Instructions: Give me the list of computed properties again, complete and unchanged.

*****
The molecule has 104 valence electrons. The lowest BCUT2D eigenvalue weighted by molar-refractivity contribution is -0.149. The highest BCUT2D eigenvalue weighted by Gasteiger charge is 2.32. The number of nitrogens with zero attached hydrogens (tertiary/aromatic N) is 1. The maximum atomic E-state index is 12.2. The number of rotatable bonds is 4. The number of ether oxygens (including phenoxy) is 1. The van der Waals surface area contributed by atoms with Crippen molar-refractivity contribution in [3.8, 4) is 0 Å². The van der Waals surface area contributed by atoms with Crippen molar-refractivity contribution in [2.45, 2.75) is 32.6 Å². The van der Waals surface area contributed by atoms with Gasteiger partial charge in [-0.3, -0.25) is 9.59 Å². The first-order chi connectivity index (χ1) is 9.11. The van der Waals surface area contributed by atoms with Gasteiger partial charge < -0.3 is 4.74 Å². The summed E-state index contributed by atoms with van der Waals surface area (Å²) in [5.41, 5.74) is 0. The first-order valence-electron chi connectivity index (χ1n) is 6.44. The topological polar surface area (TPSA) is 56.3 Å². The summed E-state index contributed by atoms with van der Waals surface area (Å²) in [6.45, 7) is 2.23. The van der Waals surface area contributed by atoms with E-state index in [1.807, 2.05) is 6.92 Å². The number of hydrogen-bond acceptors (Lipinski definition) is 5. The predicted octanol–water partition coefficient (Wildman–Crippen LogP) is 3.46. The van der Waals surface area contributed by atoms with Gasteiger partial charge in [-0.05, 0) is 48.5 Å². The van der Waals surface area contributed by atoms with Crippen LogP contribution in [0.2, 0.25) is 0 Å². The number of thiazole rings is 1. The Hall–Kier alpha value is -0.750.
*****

The molecule has 104 valence electrons. The lowest BCUT2D eigenvalue weighted by molar-refractivity contribution is -0.149. The highest BCUT2D eigenvalue weighted by Gasteiger charge is 2.32. The number of nitrogens with zero attached hydrogens (tertiary/aromatic N) is 1. The maximum atomic E-state index is 12.2. The number of rotatable bonds is 4. The number of ether oxygens (including phenoxy) is 1. The van der Waals surface area contributed by atoms with Crippen molar-refractivity contribution in [3.8, 4) is 0 Å². The van der Waals surface area contributed by atoms with Crippen molar-refractivity contribution in [2.45, 2.75) is 32.6 Å². The van der Waals surface area contributed by atoms with Gasteiger partial charge in [-0.3, -0.25) is 9.59 Å². The first-order chi connectivity index (χ1) is 9.11. The van der Waals surface area contributed by atoms with Gasteiger partial charge < -0.3 is 4.74 Å². The summed E-state index contributed by atoms with van der Waals surface area (Å²) in [5.41, 5.74) is 0. The first-order valence-electron chi connectivity index (χ1n) is 6.44. The topological polar surface area (TPSA) is 56.3 Å². The summed E-state index contributed by atoms with van der Waals surface area (Å²) in [6.45, 7) is 2.23. The van der Waals surface area contributed by atoms with E-state index in [1.807, 2.05) is 6.92 Å². The number of hydrogen-bond acceptors (Lipinski definition) is 5. The predicted octanol–water partition coefficient (Wildman–Crippen LogP) is 3.46. The van der Waals surface area contributed by atoms with Gasteiger partial charge in [-0.05, 0) is 48.5 Å². The van der Waals surface area contributed by atoms with Crippen LogP contribution in [0.2, 0.25) is 0 Å². The number of thiazole rings is 1. The Hall–Kier alpha value is -0.750.